Thursday, March 28, 2013
Mostly Cloudy and the Forecast Doesn't Look Good
It's awfully cloudy in public education right now and the forecast doesn't look good, but last night, I found reason to hope.
I've been losing my faith in public schools. My daughters used to love school, but increasingly dislike it. So do their teachers. However, last night both girls enjoyed themselves while learning at school. All because of a little red-haired girl named Annie.
The first production of a three-show run of Annie Junior bowed last night. My older daughter is on the crew and my younger is an avid theater goer. I watched with my youngest while my oldest was busy at work on the play. (I love combining work and play in discussing learning.)
My older daughter trained for weeks to be a spotlight operator for the first act and a stagehand for the second. On spotlight, she moved with the play, found actors as they moved, and did her job so that no one noticed her. Spotlight operators don't get a lot of glory, but if they fall down on the job, everyone notices.
In the second act, she was part of the team moving scenery and keeping things right on stage. At one point another girl couldn't get the Christmas tree plugged in. My girl calmly took the cord and lit the tree without fuss. Later, she laughed when I mentioned it. "Dad, you're the only one who notices those things."
True. I noticed that she had poise, confidence, skills, knowledge of the play and the players, and the ability to work with others. I observed and assessed her throughout the show. I wasn't thinking of growth, not standards and I wasn't comparing her to the other kids. Imagine a school in which we looked at individual kids the way we watch our own. Imagine a school based on family instead of business.
My daughter learned because she was doing. She learned without grades, rewards, or punishments. She was invested and the whole thing, though a tremendous amount of work, was fun and playful to her.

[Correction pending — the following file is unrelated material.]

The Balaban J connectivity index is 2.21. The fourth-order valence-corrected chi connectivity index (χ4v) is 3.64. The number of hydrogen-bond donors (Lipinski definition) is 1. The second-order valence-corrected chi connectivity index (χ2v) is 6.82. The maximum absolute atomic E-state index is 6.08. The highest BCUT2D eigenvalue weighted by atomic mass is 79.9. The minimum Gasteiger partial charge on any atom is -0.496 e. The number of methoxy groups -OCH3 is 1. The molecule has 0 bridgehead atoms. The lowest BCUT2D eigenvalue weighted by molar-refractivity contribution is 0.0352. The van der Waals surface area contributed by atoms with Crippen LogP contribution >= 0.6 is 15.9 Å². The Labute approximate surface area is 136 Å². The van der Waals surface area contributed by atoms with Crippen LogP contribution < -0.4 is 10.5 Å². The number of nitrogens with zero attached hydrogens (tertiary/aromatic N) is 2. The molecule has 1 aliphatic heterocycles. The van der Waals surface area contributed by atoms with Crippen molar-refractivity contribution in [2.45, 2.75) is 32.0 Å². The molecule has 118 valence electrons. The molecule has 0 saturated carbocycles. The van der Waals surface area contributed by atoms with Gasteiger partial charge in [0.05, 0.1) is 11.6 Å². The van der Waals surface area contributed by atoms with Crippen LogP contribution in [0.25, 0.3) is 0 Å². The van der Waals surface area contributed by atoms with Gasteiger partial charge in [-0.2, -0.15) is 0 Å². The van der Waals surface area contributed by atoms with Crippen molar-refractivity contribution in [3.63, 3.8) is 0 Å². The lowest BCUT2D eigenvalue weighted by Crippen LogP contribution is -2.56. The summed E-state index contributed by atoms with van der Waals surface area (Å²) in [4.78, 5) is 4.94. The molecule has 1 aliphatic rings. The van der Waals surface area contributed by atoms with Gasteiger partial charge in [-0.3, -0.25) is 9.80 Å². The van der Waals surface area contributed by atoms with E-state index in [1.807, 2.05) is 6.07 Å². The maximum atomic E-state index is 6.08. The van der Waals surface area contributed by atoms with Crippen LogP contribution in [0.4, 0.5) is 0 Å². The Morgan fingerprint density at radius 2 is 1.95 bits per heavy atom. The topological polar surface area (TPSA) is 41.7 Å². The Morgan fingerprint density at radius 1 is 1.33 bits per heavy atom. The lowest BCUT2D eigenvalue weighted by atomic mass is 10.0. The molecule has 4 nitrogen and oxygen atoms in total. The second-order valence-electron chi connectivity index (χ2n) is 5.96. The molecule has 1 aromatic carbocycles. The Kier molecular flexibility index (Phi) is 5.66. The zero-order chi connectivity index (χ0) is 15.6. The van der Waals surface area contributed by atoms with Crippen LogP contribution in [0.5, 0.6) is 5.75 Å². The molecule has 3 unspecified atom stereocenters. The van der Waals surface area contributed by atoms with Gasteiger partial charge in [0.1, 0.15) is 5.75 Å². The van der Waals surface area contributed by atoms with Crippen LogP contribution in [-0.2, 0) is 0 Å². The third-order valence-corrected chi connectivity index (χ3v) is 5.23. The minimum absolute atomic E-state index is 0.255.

It's no wonder she grew.
Then there's my younger daughter who sat with two friends and discussed the play prior to the performance. Would Sandy get much stage time and how were they going to transform that boy into a dog? Would Annie look right? We should do the play when we're old enough.
Throughout the performance, she sat rapt and amazed. At the end of each song the girls clapped wildly and whispered about what they had seen and heard. At intermission, they discussed Sandy, the set, and the songs. They went through the program over and over.
She was so happy to be in school watching the show. She couldn't wait to see it again. She's ready now to do theater camp, to sing in chorus, and to be in the show when her time comes. Beyond that, she knows the story, the idea of characters, the themes, the settings, and how plays work. I don't have to test her.
David Coleman, architect of the Common Core, mocked ELA and the arts by saying, "people really don't give a shit about what you feel or what you think."
I'm a father, a teacher, and a learner myself. And I give a shit.
My kids learned more from this little school production than they have in eight weeks of homework and the last ten tests they've taken. Education reform doesn't much give a shit about Annie Junior, but parents know better.
I know that the two music teachers (one of whom is shared between several other schools) worked overtime to create this play. I know that they were not paid adequately for all that work. I know too that their jobs are the first to go in budget cutting even as we pay more for increased testing.
I'm considering opting my kids out of state testing in order to send a message about the Common Core and current education reform and because it teaches them to dislike learning. I'll never opt them out of Annie Junior because they have too much to learn from it. Besides, it gives me hope that, even in public schools, the sun just might come out tomorrow.
Posted by Brian G. Fay